| Patient Information|| |
A 52-year-old male businessman, diagnosed with calculus cholecystitis came to the outpatient department (OPD) of Govt. Ayurveda dispensary on April 8, 2020. He is a nonvegetarian (Northeast Bengali food habits), with an active lifestyle, and belongs to middle socioeconomic status. The patient was taking symptomatic allopathic treatment (namely, Pantocid D Capsule, Mebiz SR 200 mg capsule, Pankreoflat 170 mg/80 mg tablet, Orni-O tablet, Drotin-M tablet, Uliv-300 mg tablet, and Pegalup syrup 200 ml) under the supervision of specialist of modern medicine since March 7, 2020, but did not get relief. The patient denied a history of any type of addiction. No other systemic illness was observed and no significant family, medical, or drug history was found.
| Clinical findings|| |
The patient was presented with the Grade I (mild) symptoms of calculus cholecystitis like-colicky pain in the abdomen (~Udarashoola, Grade-03), radiating pain to the back and shoulder (~Prishtha and Ansa-shoola), Murphy's sign-positive, vomiting (~Chhardi, 2–3 times in a day), decreased appetite (~Aruchi), fever (~Jvara, rise of temperature during noon) for 7 days and abdominal distension (~Aadhmana), discomfort at the site of the liver, irregular bowel movements (~Vibandha, Atisara on/off), generalized weakness (~Balahani) and sometimes severe pain in abdomen with agony (~Udarashoola) for 2 months. On examination, the patient's blood pressure was moderately high at many times (140/90 mmHg), pulse rate – 82/m, RR – 18/min. No edema, pallor, and icterus were observed. Urine was light pale watery and stools were light yellow. The height of the patient was 5'7”, weight was 85 kg, and body mass index was 29.35. Per abdominal examination shows pain in the upper right quadrant of the stomach and some inflammatory mass with tenderness. The clinical presentations of this case have been assessed based on classical signs and symptoms of Pittashmari mentioned in Ayurveda classics.,
| Timeline|| |
The timeline of the case is placed in [Table 1].
| Diagnostic assessment|| |
On March 10, 2020, the patient had undergone his first ultrasonography (USG) test. The report shows that the GB and the bile duct are full of small calculi. The second USG report (on March 16, 2020) shows that the lumen is filled with calculi and sludge, whereas the third USG report (on March 23, 2020) shows that the lumen is filled with intraluminal sludge and tiny calculi (numbers and size are not mentioned), nondilated common bile duct with probable intraductal sludge, and bulky pancreas with minimal peripancreatic fluid. Complete blood counts were normal (in a report dated March 4, 2020). Liver function tests show borderline total bilirubin levels with an increase in the level of serum glutamic-oxalacetic transaminase and glutamic-pyruvic transaminase (report dated March 7.,2020). The lipid profile shows borderline serum cholesterol, decrease high-density lipoprotein, and an increase in low-density lipoprotein (dated March 4, 2020). The clinical presentations of this case have been assessed based on classical signs and symptoms of Ashmari (~lithiasis) mentioned in Ayurveda classics. The patient was suffering from Udarashoola associated with Aadhmana, Aruchi, Chardi, Avipaka (~indigestion), Jvara, Daurbalya (~debility), Balahani (~loss of physical strength), Raktagatavatavriddhi (~high blood pressure), Medadushti (~disorder of fat metabolism), Yakritvriddhi (~fatty liver). The patient was diagnosed with Pittashaya ashmari along with Yakrit (~liver and pancreas) Vriddhi. Ayurveda treatment was started on April 8, 2020, after explaining the prognosis clearly to the patient after his written consent. Koshthashuddhi (~mild purgation) by Gandharvahastadi eranda tailam, Samshodhana (~cleansing therapy) by Trivrit churna in the form of Sukha virechana (~purgation), and Shamana-aushadha (~alleviating therapy) in the form of oral medications have been administered for about 5 months. Improvement was assessed based on relief in the patient's symptoms along with observations found in USG reports. Significant improvement was found in both classical symptoms as well as USG study reports. Follow-up has been taken two times after treatment by assessing the USG report to evaluate the sustainability of the result.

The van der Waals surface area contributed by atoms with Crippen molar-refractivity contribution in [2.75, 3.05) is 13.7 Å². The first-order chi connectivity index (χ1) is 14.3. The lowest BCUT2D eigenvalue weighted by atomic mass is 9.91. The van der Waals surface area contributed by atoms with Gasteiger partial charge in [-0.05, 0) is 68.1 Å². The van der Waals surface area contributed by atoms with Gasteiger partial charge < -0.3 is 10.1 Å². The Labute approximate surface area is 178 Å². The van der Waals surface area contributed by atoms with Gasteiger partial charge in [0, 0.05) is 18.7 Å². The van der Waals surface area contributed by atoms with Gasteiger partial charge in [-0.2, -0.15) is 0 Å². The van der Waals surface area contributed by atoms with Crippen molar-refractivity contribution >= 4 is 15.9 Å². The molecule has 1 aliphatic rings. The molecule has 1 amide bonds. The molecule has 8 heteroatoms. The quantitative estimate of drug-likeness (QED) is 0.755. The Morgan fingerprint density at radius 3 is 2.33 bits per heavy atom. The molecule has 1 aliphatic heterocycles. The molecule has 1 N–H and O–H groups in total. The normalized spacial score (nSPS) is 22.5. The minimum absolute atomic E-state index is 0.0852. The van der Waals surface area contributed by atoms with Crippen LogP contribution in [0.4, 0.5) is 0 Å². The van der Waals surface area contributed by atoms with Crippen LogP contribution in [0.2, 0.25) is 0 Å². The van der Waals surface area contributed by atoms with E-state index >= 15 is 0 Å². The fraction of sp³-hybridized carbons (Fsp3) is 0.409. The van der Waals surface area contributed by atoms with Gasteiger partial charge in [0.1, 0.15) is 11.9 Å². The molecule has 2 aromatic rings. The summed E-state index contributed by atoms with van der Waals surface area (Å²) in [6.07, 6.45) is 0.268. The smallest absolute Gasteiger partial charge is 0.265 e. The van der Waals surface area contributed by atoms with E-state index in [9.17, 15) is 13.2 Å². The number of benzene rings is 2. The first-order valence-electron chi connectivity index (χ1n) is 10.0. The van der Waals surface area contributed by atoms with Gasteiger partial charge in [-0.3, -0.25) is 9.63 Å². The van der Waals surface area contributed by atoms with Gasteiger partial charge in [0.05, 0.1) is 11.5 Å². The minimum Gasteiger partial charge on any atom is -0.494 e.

| Therapeutic interventions|| |
The therapy was started at the OPD level with a prior treatment USG dated March 23, 2020, to keep track of the record of progress. The treatment is given in the form of Koshthashuddhi (Gandharvahastadi eranda tailam, [20 ml] once in a week with warm milk on empty stomach in the morning [6 a.m.] for 1 month). About 4–5 bowel movements/purgations were noticed with this. Shodhana chikitsa (Trivrit churna [5 g] once in a day after meal with lukewarm water at bedtime at 9 p.m. daily for the next 4.5 months), Shamana chikitsa (Yakridari lauha [250 mg] twice in a day after meal with Badarasvarasa anupana [20 ml], Varunadi kasaya vati (500 mg) twice in a day after meal with water for 3.5 months) and Pachana (Phalatrikadi pachana [20 ml] twice in a day before the meal with water at 8 a.m. and 5 p.m. for 1 month) were prescribed. Pathya-apathya, aahar-vihar (~wholesome-unwholesome diet and lifestyle) mentioned in Virechana karma (~purgation therapy) was followed for 1 month after completion of treatment. During this period no concomitant medication was used [Table 1].